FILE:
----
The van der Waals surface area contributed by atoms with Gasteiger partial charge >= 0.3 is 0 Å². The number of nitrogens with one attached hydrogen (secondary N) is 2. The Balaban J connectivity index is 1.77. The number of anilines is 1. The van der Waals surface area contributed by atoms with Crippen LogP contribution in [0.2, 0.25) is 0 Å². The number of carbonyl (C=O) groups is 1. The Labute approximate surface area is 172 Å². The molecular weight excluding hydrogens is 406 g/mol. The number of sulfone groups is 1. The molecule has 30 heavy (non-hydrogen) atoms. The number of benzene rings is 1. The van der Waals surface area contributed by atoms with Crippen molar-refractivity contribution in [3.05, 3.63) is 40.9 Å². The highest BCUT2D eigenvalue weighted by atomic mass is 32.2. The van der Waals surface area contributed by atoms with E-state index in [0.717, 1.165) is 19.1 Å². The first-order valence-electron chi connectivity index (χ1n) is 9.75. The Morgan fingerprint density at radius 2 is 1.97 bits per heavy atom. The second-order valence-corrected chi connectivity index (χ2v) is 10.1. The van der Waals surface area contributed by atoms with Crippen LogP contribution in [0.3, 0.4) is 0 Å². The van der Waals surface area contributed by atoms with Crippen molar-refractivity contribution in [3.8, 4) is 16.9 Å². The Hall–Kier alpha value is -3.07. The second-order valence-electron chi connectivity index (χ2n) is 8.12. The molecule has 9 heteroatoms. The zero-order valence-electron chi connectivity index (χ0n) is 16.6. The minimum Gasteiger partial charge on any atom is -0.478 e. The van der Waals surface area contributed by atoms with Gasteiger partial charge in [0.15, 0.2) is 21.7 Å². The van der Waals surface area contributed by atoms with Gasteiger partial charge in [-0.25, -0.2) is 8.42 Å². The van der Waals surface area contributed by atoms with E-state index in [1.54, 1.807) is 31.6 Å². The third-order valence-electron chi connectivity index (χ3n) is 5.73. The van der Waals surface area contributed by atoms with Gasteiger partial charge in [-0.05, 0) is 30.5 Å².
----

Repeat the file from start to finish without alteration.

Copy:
The van der Waals surface area contributed by atoms with Gasteiger partial charge >= 0.3 is 0 Å². The number of nitrogens with one attached hydrogen (secondary N) is 2. The Balaban J connectivity index is 1.77. The number of anilines is 1. The van der Waals surface area contributed by atoms with Crippen LogP contribution in [0.2, 0.25) is 0 Å². The number of carbonyl (C=O) groups is 1. The Labute approximate surface area is 172 Å². The molecular weight excluding hydrogens is 406 g/mol. The number of sulfone groups is 1. The molecule has 30 heavy (non-hydrogen) atoms. The number of benzene rings is 1. The van der Waals surface area contributed by atoms with Crippen molar-refractivity contribution in [3.05, 3.63) is 40.9 Å². The highest BCUT2D eigenvalue weighted by atomic mass is 32.2. The van der Waals surface area contributed by atoms with E-state index in [0.717, 1.165) is 19.1 Å². The first-order valence-electron chi connectivity index (χ1n) is 9.75. The Morgan fingerprint density at radius 2 is 1.97 bits per heavy atom. The second-order valence-corrected chi connectivity index (χ2v) is 10.1. The van der Waals surface area contributed by atoms with Crippen LogP contribution in [0.3, 0.4) is 0 Å². The van der Waals surface area contributed by atoms with Crippen molar-refractivity contribution in [3.8, 4) is 16.9 Å². The Hall–Kier alpha value is -3.07. The second-order valence-electron chi connectivity index (χ2n) is 8.12. The molecule has 9 heteroatoms. The zero-order valence-electron chi connectivity index (χ0n) is 16.6. The minimum Gasteiger partial charge on any atom is -0.478 e. The van der Waals surface area contributed by atoms with Gasteiger partial charge in [0.15, 0.2) is 21.7 Å². The van der Waals surface area contributed by atoms with Gasteiger partial charge in [-0.25, -0.2) is 8.42 Å². The van der Waals surface area contributed by atoms with E-state index in [1.54, 1.807) is 31.6 Å². The third-order valence-electron chi connectivity index (χ3n) is 5.73. The van der Waals surface area contributed by atoms with Gasteiger partial charge in [-0.05, 0) is 30.5 Å².